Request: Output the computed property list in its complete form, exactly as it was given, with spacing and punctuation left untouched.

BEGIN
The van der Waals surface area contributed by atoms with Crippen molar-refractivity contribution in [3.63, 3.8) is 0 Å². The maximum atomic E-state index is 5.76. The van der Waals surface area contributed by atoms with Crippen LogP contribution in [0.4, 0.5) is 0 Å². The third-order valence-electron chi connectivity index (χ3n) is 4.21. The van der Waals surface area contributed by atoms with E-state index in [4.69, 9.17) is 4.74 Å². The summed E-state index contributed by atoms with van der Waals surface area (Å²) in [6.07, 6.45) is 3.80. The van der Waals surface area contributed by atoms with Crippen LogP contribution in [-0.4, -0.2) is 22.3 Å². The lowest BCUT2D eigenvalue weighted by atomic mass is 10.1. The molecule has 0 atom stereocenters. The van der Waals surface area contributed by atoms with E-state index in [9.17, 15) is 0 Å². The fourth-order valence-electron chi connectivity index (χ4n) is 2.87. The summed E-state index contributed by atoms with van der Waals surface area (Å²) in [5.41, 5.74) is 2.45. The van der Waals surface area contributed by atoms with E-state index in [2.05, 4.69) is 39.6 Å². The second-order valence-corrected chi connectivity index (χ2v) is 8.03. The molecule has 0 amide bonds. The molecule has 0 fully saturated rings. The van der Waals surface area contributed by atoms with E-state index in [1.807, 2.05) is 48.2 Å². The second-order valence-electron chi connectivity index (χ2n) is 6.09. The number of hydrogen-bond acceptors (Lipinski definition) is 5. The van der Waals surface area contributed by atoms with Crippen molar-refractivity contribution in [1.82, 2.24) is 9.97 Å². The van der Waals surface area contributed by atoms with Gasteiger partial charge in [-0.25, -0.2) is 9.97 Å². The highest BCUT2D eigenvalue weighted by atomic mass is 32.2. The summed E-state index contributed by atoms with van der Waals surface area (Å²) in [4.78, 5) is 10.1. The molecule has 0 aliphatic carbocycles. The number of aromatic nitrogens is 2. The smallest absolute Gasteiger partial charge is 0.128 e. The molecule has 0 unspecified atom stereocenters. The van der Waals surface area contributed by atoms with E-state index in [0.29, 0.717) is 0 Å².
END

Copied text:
The van der Waals surface area contributed by atoms with Crippen molar-refractivity contribution in [3.63, 3.8) is 0 Å². The maximum atomic E-state index is 5.76. The van der Waals surface area contributed by atoms with Crippen LogP contribution in [0.4, 0.5) is 0 Å². The third-order valence-electron chi connectivity index (χ3n) is 4.21. The van der Waals surface area contributed by atoms with E-state index in [4.69, 9.17) is 4.74 Å². The summed E-state index contributed by atoms with van der Waals surface area (Å²) in [6.07, 6.45) is 3.80. The van der Waals surface area contributed by atoms with Crippen LogP contribution in [-0.4, -0.2) is 22.3 Å². The lowest BCUT2D eigenvalue weighted by atomic mass is 10.1. The molecule has 0 atom stereocenters. The van der Waals surface area contributed by atoms with E-state index in [9.17, 15) is 0 Å². The fourth-order valence-electron chi connectivity index (χ4n) is 2.87. The summed E-state index contributed by atoms with van der Waals surface area (Å²) in [5.41, 5.74) is 2.45. The van der Waals surface area contributed by atoms with E-state index in [2.05, 4.69) is 39.6 Å². The second-order valence-corrected chi connectivity index (χ2v) is 8.03. The molecule has 0 amide bonds. The molecule has 0 fully saturated rings. The van der Waals surface area contributed by atoms with E-state index in [1.807, 2.05) is 48.2 Å². The second-order valence-electron chi connectivity index (χ2n) is 6.09. The number of hydrogen-bond acceptors (Lipinski definition) is 5. The van der Waals surface area contributed by atoms with Crippen molar-refractivity contribution in [1.82, 2.24) is 9.97 Å². The van der Waals surface area contributed by atoms with Gasteiger partial charge in [-0.25, -0.2) is 9.97 Å². The highest BCUT2D eigenvalue weighted by atomic mass is 32.2. The summed E-state index contributed by atoms with van der Waals surface area (Å²) in [4.78, 5) is 10.1. The molecule has 0 aliphatic carbocycles. The number of aromatic nitrogens is 2. The smallest absolute Gasteiger partial charge is 0.128 e. The molecule has 0 unspecified atom stereocenters. The van der Waals surface area contributed by atoms with E-state index in [0.29, 0.717) is 0 Å².